Perth-via-Melbourne band, Split Seconds’ star has continued to shine bright since they picked up five WAMI awards. They’ve toured this great land with a number of excellent acts and released an impressive debut EP. But perhaps their biggest claim to fame is that Richard Kingsmill dubbed them his “New favourite Perth band”. Naturally, the expectations surrounding their debut album, You’ll Turn Into Me were high; but these boys thankfully deliver with the goods.
Split Seconds actually began as a solo project by Sean Pollard who was originally living in London and feeling rather homesick. He soon discovered the perfect tonic in Australian albums and listening back to a lot of them. This would help shape their eponymous debut EP. And whether by osmosis or grand design it seems like the group have managed to forge their own mature and accomplished sound of timeless sounding pop-rock by paying homage to an influence or two.
“Security Light” features lots of chiming guitars and is a jaunty little pop-rock song. It’s an idea that is reprised and refashioned across the ten tracks to make it cohesive but far from old. “All You Gotta Do” is about much lighter moments insofar as it’s a commanding invitation to party, kinda like the Kaiser Chiefs but with more atmospheric guitars.
The timeless Australian sound that seems to be instilled into us all at birth is prevalent on another little baby called “Maiden Name”. On repeat listens it offers up other fresh sonic aspects so that after one spin I could hear a broodier version of INXS, but then I decided that the guitars and the effects were much similar to those by The Edge. Then I thought the beat was reminiscent of Oh Mercy circa Great Barrier Grief but then the crisp, golden production gave way to the sounds of some older, Australian classics coupled with a more contemporary slant. Either way, the song sounds great and is the kind of thing you could imagine featuring at a pivotal moment in a film.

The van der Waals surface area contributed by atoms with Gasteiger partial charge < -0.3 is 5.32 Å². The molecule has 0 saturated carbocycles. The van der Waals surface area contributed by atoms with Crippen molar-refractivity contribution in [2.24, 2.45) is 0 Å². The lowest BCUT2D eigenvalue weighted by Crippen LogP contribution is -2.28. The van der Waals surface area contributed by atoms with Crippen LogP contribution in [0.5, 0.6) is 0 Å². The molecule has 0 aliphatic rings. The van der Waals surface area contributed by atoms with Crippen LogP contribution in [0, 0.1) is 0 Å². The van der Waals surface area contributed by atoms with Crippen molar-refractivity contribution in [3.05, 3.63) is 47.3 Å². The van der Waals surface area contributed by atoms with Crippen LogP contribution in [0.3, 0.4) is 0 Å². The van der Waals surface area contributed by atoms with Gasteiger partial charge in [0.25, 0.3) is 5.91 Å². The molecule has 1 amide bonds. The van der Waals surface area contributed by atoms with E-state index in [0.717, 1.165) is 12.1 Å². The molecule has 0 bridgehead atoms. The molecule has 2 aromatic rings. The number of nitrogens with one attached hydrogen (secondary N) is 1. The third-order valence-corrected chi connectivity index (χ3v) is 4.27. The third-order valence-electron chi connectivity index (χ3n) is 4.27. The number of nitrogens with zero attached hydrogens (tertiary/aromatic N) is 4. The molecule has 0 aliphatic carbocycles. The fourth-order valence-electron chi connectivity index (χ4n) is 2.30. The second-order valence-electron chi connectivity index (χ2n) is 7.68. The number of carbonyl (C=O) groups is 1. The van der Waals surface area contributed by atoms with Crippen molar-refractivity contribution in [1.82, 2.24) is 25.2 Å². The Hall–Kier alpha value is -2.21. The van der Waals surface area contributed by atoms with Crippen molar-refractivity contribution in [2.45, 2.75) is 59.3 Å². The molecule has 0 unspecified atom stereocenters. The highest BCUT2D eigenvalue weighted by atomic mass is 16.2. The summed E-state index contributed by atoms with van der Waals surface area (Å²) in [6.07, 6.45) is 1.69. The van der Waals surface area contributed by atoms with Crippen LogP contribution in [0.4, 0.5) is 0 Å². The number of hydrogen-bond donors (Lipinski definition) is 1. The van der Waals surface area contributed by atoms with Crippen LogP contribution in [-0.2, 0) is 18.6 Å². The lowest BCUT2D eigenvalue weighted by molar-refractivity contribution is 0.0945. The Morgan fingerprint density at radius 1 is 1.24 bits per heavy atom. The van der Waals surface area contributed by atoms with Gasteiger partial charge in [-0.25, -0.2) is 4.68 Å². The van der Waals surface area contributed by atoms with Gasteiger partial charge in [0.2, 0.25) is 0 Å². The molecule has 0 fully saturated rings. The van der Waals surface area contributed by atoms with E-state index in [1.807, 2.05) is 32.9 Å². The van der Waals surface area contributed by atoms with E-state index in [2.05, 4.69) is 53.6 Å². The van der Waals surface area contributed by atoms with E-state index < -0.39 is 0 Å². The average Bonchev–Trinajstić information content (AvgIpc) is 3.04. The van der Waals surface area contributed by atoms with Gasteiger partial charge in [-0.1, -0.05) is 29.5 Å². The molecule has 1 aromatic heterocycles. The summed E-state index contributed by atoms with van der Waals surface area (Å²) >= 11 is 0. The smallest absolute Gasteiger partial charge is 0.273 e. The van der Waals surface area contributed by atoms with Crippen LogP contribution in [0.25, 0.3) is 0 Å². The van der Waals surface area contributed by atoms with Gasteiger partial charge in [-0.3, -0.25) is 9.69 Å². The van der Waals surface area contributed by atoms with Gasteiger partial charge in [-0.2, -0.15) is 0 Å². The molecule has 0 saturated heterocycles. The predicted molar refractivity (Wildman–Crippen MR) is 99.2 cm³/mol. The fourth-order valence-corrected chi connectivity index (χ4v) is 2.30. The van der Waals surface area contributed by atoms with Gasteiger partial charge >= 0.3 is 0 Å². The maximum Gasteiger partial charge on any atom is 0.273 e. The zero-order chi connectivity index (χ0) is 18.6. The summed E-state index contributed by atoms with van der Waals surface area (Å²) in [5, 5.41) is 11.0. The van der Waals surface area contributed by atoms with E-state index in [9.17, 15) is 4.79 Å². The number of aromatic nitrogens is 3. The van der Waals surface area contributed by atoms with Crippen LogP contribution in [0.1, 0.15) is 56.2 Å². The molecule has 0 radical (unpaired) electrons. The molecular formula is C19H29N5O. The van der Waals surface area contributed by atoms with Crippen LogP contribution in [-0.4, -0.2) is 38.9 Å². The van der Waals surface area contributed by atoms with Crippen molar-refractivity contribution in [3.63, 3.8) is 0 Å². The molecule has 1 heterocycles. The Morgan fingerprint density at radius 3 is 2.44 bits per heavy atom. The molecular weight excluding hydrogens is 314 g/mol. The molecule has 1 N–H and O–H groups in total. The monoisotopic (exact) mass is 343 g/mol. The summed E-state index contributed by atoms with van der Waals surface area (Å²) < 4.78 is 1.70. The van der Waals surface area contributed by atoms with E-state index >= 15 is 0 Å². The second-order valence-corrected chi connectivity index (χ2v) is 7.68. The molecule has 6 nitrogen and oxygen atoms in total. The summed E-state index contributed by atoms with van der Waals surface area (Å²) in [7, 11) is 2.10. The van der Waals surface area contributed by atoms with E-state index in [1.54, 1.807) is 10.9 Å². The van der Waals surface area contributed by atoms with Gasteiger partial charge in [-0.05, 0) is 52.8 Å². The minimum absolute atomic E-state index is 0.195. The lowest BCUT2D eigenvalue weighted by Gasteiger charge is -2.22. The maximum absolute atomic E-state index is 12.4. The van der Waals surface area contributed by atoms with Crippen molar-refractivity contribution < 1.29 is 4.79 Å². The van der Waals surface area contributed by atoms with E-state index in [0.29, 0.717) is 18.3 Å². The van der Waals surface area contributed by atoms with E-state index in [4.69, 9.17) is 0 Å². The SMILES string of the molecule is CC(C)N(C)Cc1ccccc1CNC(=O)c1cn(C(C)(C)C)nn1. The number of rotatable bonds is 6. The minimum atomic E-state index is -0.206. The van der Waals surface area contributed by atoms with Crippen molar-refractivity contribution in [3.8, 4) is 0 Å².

Things get rather raunchy on the single that is simply known as “Top Floor”. This one’s about a couple that got amorous on a double-decker bus in London (the mile-not-so-high club, perhaps?) Needless to say this sounds like one helluva joyride complete with pop sounds, melody and whistles (but not catcalls, although given the circumstances these would have been rather apt!)
There is some lush orchestration to be found on “Oliver” while “She Makes Her Own Clothes” sees the kind of guitars that shine like a sunny, cloudless day in Perth. The latter also includes some multipart harmonising like those by Boy & Bear and this carries us through into “Some Of Us”. The record then draws to a close with the piano rock of the title track where a sage, old father figure offers some pearls of wisdom to his youngster.
Split Seconds apply a deft touch to their songwriting, whether they’re producing romper-stompers full of rock swagger or more gentler and softer moments. The music is literate, accessible and soars as high as their individual stars-on-the-rise. It’s the kind of observational look at suburban life we hear from our parents and is typically resigned to balmy evenings sitting on the back porch.
Split Seconds may not be pushing major boundaries per se but their music is rooted in tradition. They give us a clever snapshot of contemporary life and use their influences like: Paul Kelly, The Triffids and Crowded House as some perfect reference points in joining the dots together between the young and old. In short, You’ll Turn Into Me is a solid Australian songbook from some talented members of our current crop.
Review Score: 7.8 out of 10